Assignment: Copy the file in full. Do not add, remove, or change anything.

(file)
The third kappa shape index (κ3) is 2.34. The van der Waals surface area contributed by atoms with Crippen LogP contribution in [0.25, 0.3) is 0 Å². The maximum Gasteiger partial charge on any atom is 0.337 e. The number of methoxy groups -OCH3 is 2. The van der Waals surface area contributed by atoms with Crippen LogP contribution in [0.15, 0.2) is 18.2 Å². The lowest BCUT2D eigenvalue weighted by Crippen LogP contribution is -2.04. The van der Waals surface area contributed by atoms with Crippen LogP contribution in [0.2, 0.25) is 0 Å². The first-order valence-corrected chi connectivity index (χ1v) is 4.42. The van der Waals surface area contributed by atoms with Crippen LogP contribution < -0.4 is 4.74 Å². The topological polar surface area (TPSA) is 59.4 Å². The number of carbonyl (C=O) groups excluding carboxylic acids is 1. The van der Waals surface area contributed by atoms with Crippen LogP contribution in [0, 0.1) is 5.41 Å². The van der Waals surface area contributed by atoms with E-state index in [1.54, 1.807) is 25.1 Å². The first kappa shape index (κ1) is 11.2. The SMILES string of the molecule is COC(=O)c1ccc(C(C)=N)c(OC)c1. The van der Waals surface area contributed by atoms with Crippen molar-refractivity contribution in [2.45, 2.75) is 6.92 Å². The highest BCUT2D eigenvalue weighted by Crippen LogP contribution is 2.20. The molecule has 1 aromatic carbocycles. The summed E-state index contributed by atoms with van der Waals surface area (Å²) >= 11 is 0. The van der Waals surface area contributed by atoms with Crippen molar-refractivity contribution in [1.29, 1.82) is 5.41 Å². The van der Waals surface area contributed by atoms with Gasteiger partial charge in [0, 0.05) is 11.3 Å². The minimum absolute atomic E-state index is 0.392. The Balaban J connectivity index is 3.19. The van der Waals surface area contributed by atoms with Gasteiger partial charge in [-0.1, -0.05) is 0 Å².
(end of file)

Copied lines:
The third kappa shape index (κ3) is 2.34. The van der Waals surface area contributed by atoms with Crippen LogP contribution in [0.25, 0.3) is 0 Å². The maximum Gasteiger partial charge on any atom is 0.337 e. The number of methoxy groups -OCH3 is 2. The van der Waals surface area contributed by atoms with Crippen LogP contribution in [0.15, 0.2) is 18.2 Å². The lowest BCUT2D eigenvalue weighted by Crippen LogP contribution is -2.04. The van der Waals surface area contributed by atoms with Crippen LogP contribution in [0.2, 0.25) is 0 Å². The first-order valence-corrected chi connectivity index (χ1v) is 4.42. The van der Waals surface area contributed by atoms with Crippen LogP contribution < -0.4 is 4.74 Å². The topological polar surface area (TPSA) is 59.4 Å². The number of carbonyl (C=O) groups excluding carboxylic acids is 1. The van der Waals surface area contributed by atoms with Crippen LogP contribution in [0, 0.1) is 5.41 Å². The van der Waals surface area contributed by atoms with E-state index in [1.54, 1.807) is 25.1 Å². The first kappa shape index (κ1) is 11.2. The SMILES string of the molecule is COC(=O)c1ccc(C(C)=N)c(OC)c1. The van der Waals surface area contributed by atoms with Crippen molar-refractivity contribution in [2.45, 2.75) is 6.92 Å². The highest BCUT2D eigenvalue weighted by Crippen LogP contribution is 2.20. The molecule has 1 aromatic carbocycles. The summed E-state index contributed by atoms with van der Waals surface area (Å²) >= 11 is 0. The van der Waals surface area contributed by atoms with Crippen molar-refractivity contribution in [1.29, 1.82) is 5.41 Å². The van der Waals surface area contributed by atoms with Gasteiger partial charge in [0, 0.05) is 11.3 Å². The minimum absolute atomic E-state index is 0.392. The Balaban J connectivity index is 3.19. The van der Waals surface area contributed by atoms with Gasteiger partial charge in [-0.1, -0.05) is 0 Å².